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(7) Comments

  1. Matthew Koehler
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    Matthew Koehler - January 11, 2013 9:34 am

    See also: Max Baucus rewards ex-staffers with tax breaks for their clients

  2. Raging Bull
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    Raging Bull - January 11, 2013 8:56 am
    You can thank Max for reviving Teddycare and turning it into Obamacare. Rest assured he will continue to sell Montana down the river along. Max only cares about Max ! Tester is no different ...just another Obamabot !! Wake up Montana !!!!!!
  3. Roger
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    Roger - January 11, 2013 8:52 am

    Almost unbelievable - wasting more taxpayer money on failed wind turbines that pollute the landscape and kill birds, and continuing the special favors for big business. This is why the country is in serious trouble.

  4. Deadwolf
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    Deadwolf - January 11, 2013 8:06 am

    Baucus is in complete disconnect with Montanans and completely connected to the insider establishment in DC. Doubt it? Watch what he does with the Second Amendment in the coming weeks.

  5. walter12
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    walter12 - January 11, 2013 7:18 am

    Baucus can see the writing on the wall. He is going to retire in 2016. Here is a guy who has gotten very rich in the Senate, and at the same time being a stooge for this Obama monster. He wants it both ways. He will not win again in 2016, and people are finally beginning to see what a monster and tyrant Obama is, a little late though.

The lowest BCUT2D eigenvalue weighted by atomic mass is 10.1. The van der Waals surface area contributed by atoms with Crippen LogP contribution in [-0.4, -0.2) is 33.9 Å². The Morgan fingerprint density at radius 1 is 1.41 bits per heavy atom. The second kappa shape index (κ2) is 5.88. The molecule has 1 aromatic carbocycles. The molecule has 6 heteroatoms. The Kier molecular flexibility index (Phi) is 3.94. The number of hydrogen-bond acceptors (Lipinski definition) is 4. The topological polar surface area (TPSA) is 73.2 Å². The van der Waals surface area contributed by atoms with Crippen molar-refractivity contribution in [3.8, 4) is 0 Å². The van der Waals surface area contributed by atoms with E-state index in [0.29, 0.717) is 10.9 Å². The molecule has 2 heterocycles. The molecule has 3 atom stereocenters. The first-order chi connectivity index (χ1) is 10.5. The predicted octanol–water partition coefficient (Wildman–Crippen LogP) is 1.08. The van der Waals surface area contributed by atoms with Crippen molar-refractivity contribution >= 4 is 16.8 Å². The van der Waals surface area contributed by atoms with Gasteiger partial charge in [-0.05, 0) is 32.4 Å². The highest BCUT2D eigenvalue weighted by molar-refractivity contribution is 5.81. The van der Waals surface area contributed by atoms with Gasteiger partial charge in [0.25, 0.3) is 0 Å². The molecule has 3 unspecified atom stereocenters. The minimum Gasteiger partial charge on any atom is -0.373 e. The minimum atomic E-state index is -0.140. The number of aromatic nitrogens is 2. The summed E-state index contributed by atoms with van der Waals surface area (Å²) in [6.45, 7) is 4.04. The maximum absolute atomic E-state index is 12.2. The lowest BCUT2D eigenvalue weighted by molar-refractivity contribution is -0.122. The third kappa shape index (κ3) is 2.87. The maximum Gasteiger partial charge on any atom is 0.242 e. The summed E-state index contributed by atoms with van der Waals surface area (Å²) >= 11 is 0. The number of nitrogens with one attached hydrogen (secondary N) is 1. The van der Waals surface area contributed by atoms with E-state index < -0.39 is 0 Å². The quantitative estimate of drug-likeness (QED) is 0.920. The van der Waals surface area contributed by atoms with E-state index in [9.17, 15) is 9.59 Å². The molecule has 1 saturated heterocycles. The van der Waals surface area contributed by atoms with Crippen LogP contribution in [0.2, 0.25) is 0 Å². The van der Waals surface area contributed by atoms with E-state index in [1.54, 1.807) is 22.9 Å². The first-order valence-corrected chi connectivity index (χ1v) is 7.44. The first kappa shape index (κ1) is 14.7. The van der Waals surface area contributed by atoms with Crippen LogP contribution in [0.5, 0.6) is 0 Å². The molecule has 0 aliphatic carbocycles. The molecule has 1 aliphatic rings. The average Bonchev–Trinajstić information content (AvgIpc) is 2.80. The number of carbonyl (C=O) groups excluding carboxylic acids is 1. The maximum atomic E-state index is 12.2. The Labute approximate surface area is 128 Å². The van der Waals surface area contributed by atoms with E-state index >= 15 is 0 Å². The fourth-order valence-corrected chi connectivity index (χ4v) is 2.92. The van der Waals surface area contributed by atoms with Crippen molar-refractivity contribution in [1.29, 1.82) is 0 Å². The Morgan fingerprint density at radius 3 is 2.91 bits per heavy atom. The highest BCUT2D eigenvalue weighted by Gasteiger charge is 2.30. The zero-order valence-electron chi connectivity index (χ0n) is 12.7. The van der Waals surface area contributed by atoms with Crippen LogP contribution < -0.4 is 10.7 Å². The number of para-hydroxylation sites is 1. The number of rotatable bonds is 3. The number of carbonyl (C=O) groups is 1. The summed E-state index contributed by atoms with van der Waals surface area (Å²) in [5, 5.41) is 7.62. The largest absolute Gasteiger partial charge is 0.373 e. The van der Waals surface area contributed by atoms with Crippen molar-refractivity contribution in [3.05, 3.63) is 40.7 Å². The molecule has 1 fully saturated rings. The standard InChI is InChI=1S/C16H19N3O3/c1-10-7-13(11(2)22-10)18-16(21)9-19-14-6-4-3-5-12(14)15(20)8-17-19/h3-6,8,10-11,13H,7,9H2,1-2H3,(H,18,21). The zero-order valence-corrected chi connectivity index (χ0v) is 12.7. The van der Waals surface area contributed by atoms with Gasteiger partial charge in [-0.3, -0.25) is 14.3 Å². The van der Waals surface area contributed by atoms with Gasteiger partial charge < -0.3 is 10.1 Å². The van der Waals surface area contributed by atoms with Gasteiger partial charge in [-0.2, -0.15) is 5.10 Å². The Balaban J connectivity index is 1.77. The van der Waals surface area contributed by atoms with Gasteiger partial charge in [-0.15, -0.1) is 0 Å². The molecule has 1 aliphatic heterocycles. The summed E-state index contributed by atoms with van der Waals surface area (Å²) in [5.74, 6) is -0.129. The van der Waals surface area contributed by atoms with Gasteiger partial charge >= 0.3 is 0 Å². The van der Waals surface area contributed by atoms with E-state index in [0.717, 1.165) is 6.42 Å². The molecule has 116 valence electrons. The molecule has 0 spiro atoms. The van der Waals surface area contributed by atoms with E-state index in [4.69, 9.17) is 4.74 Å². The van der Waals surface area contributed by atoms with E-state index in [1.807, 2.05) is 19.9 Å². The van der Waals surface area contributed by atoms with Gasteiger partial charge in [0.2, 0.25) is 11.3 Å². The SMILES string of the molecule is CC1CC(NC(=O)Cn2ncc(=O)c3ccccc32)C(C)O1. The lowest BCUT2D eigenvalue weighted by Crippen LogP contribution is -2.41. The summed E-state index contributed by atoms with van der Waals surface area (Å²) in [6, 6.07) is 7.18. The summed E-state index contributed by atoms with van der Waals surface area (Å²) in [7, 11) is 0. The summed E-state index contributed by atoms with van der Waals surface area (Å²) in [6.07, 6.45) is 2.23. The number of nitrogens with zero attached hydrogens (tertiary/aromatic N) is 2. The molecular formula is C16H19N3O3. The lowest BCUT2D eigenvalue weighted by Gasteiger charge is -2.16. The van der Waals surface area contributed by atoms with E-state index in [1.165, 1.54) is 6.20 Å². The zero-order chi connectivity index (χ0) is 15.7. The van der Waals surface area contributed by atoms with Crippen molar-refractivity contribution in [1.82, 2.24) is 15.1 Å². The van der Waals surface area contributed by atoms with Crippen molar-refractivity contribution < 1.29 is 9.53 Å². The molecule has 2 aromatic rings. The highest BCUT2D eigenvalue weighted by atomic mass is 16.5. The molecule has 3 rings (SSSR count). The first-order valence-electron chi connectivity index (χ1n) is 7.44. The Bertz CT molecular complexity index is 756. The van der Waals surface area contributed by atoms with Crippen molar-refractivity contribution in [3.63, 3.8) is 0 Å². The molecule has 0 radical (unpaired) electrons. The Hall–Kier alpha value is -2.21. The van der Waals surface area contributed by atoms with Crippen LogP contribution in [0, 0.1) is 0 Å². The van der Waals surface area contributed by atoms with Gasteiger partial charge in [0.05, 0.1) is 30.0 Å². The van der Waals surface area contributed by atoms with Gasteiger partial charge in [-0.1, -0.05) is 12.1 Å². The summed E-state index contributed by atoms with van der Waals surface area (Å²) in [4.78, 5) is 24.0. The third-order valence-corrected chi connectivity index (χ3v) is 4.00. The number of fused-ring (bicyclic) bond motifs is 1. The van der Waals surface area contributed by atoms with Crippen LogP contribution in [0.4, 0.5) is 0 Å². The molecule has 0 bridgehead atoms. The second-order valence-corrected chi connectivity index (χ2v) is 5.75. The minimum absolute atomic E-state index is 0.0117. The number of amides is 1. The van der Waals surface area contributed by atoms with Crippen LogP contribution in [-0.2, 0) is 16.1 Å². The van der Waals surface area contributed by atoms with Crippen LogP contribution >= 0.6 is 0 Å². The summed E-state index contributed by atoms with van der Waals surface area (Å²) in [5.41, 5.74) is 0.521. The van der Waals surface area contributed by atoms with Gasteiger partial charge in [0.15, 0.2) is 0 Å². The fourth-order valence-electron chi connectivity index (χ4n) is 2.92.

6. MTnative92
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    MTnative92 - January 11, 2013 6:26 am
    of course he defends the corporations. he is one of them! term limits!
  7. hellgatenights
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    hellgatenights - January 10, 2013 11:31 pm
    The Senate Finance Committee met last August and put together the package and approved it on a 19-5 vote. The legislation didn’t move at that time, because the Republican-controlled House wasn’t expected to approve it.

    However, it made it into the fiscal-cliff legislation last week, apparently supported by the White House.

    In other words.....'ol Max here waited for a absolute "emergency" to cram down the billions in tax breaks for his big money friends, knowing they could not "Debate" the matter on the floor because there was no time.

    Question: Why do you suppose democrats pushed the fiscal cliff to the very edge in the first place?

    Question: Why was Max and Tester taking photo ops in Montana in December when the fiscal nightmare was ready to blow in Washington.

    Answer: Because you meatheads voted them in for 6 years. Nice work progressives.

    Max was silent here on the billions for wind farms too.....basically, Max doesn't like it if you ask tough"Did you read the Bill" or "Why did you vote for obamacare when we didn't want it and you had not read the bill?